China Bayles heads to the tiny town of Indigo, Texas, to teach a Colors to Dye For workshop. But she quickly discovers that Indigo is a town with more than its share of dark secrets.China Bayles heads to the tiny town of Indigo, Texas, to teach a Colors to Dye For workshop. But she quickly discovers that Indigo is a town with more than its share of dark secrets.Read Less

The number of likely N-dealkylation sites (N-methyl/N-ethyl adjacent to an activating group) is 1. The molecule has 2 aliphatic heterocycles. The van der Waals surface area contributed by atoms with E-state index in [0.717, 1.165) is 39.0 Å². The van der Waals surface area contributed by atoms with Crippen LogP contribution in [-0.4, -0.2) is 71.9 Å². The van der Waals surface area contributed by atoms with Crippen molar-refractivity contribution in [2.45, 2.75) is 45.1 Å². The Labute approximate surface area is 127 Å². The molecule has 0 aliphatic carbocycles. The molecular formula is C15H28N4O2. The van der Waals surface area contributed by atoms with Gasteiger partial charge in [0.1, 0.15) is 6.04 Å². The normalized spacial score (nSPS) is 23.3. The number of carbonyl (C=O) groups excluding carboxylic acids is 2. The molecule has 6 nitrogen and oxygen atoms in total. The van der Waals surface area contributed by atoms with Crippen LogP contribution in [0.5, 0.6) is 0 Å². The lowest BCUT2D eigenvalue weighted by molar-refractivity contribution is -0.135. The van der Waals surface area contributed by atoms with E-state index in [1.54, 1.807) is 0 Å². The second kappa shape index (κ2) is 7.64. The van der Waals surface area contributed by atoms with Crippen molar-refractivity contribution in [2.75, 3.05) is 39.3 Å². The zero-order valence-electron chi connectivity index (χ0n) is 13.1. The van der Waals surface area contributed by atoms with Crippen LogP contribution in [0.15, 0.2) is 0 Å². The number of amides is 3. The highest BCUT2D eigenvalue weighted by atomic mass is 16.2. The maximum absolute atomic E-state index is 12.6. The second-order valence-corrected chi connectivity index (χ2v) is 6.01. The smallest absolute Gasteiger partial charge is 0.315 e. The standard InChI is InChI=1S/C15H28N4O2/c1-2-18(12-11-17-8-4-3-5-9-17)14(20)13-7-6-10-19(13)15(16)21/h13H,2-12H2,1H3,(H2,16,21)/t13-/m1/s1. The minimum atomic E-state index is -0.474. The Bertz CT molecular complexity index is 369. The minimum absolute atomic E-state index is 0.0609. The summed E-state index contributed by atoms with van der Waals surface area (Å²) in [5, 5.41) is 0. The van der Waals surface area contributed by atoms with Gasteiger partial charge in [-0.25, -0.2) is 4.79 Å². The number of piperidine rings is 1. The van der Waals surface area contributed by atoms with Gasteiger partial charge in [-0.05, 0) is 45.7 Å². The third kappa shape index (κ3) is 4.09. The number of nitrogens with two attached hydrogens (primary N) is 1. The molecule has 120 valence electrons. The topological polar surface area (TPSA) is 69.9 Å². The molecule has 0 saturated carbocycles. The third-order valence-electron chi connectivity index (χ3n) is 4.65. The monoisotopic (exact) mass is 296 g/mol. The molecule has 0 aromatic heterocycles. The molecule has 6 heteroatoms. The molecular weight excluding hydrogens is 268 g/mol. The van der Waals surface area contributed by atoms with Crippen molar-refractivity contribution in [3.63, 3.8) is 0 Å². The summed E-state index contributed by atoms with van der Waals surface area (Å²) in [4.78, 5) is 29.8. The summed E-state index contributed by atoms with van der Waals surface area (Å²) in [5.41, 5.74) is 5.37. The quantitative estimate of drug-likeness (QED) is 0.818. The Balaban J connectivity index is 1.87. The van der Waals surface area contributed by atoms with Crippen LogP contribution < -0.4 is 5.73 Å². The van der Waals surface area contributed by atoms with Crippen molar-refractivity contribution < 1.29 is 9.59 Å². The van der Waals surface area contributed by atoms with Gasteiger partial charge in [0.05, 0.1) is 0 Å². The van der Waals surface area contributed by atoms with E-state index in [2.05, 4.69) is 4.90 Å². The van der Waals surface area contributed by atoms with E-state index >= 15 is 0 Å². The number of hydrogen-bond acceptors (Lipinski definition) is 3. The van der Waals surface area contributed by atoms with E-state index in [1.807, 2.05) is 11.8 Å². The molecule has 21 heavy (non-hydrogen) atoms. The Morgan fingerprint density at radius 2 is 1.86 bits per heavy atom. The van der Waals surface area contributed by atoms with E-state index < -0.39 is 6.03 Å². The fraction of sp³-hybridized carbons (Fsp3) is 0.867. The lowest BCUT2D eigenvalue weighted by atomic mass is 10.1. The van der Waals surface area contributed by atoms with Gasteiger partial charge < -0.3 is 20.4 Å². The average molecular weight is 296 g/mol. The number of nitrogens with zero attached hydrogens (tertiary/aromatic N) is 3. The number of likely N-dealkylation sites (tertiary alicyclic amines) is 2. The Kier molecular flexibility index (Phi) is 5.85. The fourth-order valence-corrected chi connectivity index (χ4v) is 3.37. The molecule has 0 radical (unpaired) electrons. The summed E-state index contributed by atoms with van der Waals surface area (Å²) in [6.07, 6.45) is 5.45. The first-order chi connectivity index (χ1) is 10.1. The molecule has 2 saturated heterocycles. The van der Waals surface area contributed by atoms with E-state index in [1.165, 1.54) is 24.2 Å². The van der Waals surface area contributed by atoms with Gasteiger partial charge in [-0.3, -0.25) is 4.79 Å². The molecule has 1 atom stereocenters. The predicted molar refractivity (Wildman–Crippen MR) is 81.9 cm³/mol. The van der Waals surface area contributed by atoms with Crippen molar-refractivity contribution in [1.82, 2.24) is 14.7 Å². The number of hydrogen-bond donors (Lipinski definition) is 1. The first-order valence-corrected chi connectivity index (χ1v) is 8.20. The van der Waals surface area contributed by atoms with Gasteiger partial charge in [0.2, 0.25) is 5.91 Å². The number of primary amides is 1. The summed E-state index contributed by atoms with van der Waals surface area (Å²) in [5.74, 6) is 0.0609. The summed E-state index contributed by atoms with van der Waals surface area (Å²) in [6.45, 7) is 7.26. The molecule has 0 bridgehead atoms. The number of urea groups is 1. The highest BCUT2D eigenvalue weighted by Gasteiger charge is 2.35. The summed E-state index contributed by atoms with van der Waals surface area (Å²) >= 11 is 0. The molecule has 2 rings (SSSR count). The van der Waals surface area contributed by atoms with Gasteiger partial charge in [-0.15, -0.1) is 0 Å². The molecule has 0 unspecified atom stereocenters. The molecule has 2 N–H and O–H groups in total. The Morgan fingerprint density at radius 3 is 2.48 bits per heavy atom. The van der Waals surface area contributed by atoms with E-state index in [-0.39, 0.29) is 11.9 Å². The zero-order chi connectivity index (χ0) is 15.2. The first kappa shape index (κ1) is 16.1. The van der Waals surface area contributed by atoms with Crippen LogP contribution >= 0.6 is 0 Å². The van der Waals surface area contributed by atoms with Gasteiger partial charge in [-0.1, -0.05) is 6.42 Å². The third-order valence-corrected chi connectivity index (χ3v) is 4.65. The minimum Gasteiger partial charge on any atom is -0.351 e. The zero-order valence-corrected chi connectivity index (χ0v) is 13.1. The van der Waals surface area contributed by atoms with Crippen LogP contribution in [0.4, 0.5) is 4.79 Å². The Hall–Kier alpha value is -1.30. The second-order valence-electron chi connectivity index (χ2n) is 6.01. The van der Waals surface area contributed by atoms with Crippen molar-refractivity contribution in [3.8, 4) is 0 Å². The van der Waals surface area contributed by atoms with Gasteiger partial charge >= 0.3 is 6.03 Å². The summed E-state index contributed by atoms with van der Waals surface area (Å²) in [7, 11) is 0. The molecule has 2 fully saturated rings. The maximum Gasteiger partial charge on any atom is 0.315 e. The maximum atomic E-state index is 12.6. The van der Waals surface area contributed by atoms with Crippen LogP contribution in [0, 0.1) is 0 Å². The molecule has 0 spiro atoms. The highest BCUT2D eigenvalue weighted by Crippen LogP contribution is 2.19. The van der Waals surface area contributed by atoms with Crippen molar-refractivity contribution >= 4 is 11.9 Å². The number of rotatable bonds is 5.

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Publishers Weekly, 2003-01-13 This latest accomplished entry in Albert's detective series featuring defense attorney-cum-herbalist China Bayles is both a smalltown murder mystery and a portrait of a Texas community whose existence is threatened by a dispute over mining rights. Bayles, who was also featured in Albert's Bloodroot and Mistletoe Man, has recently become part-owner of a combination herb shop and tea house called Thyme for Tea in tiny Indigo, Tex. But her new life-and the lifestyle of the bohemian entrepreneurs and elderly Indigo natives in the community-is put in jeopardy when Casey Ford, a reviled but powerful Indigo resident, concocts a plan to sell the coal-mining rights to a national conglomerate, a scheme that would allow him to evict most of the store owners in town once the deal is done. Ford is murdered days before he signs the agreement. Bayles and her husband, another former attorney named Mike McQuaid, find themselves stymied in their investigation of the murder by a town full of suspects who close ranks as they celebrate Ford's sudden death. Albert does a nice job of placing believable red herrings in Bayles's way, and she adds colorful details about herbal medicine and the dye business (another of Bayles's specialties). The heart of the book is the detailed depiction of smalltown life in Indigo, which separates the novel from genre fodder by providing a rich context for the mystery. The satisfying ending is icing on the cake, and Albert's impressions of Indigo are likely to stay in readers' minds long after the murder has faded. 9-city author tour. (Jan.) (c) Copyright PWxyz, LLC. All rights reserved
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